Distribution and release of PFAS from AFFF-impacted asphalt: How does it compare to concrete?

By Yijing Li, Trent A. Key, Phong HN Vo, Scott Porman, Anita Thapalia, Jeffrey T. McDonough, Stephanie Fiorenza, Craig M. Barnes, Jochen F. Mueller, and Phong K. Thai
J. Hazard. Mater.
February 5, 2024
DOI: 10.1016/j.jhazmat.2024.133627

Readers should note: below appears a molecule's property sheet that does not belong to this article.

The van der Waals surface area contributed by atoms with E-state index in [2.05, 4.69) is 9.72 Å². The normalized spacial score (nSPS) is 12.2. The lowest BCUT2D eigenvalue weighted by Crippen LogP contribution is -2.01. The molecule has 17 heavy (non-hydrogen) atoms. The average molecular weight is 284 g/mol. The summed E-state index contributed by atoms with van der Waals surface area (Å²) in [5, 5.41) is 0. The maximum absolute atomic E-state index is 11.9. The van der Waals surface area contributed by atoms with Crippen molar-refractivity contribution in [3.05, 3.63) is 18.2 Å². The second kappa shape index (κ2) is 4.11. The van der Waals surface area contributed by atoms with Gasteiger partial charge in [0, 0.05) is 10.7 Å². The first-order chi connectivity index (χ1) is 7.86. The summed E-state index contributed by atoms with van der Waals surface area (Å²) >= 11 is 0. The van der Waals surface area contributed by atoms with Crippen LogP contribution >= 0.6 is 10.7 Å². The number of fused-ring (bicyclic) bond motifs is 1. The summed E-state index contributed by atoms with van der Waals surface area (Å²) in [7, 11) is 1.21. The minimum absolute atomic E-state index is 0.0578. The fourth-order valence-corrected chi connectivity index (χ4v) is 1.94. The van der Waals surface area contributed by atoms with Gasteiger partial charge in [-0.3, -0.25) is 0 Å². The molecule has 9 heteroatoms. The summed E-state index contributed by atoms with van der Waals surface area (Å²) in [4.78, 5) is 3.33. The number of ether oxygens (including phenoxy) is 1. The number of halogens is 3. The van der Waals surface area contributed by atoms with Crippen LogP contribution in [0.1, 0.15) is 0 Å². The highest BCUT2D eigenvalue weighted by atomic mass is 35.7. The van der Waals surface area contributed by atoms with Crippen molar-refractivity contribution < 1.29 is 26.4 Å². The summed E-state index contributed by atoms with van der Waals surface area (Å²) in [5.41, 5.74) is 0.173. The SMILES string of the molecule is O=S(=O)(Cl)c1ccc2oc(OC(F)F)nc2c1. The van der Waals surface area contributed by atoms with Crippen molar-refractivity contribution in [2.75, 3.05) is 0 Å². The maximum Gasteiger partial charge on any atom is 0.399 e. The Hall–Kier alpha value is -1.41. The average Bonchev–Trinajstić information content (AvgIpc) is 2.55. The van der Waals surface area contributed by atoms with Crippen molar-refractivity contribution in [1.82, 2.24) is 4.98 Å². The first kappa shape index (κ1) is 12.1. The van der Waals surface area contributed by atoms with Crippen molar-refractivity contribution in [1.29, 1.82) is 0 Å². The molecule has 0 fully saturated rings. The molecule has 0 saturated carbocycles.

Aqueous film forming foam (AFFF)-impacted asphalt and concrete may serve as potential secondary sources of per- and polyfluoroalkyl substances (PFAS) to the environment through surficial leaching. We aimed to understand the vertical distribution and surficial release of PFAS from AFFF-impacted asphalt and concrete cores collected from various locations (∼10–70 m distance between samples). Among the PFAS analyzed, 6:2 FTS was observed as having the highest concentration in the surface layer (0 – 0.5 cm) of concrete (225 µg kg−1) and in the runoff from the concrete (2600 ng L−1). PFOS was detected at the highest concentration in the surface layer (0 – 0.5 cm) of asphalt (47 µg kg−1) and associated runoff (780 ng L−1). The total mass of PFAS released during three rainfall simulations accounts for a fraction of the total mass in the surface layer (0 – 0.5 cm), ranging from 0.10 – 9.8% and 0.078 – 2.4% for asphalt and concrete cores, respectively. Asphalt exhibited a higher release rate than concrete, demonstrated by the higher total release coefficient of PFAS (4 – 16 m−2) compared to that of concrete cores (1 – 5 m−2). These results suggested that, similar to concrete, AFFF-impacted asphalt may be a secondary source of PFAS to the environment.


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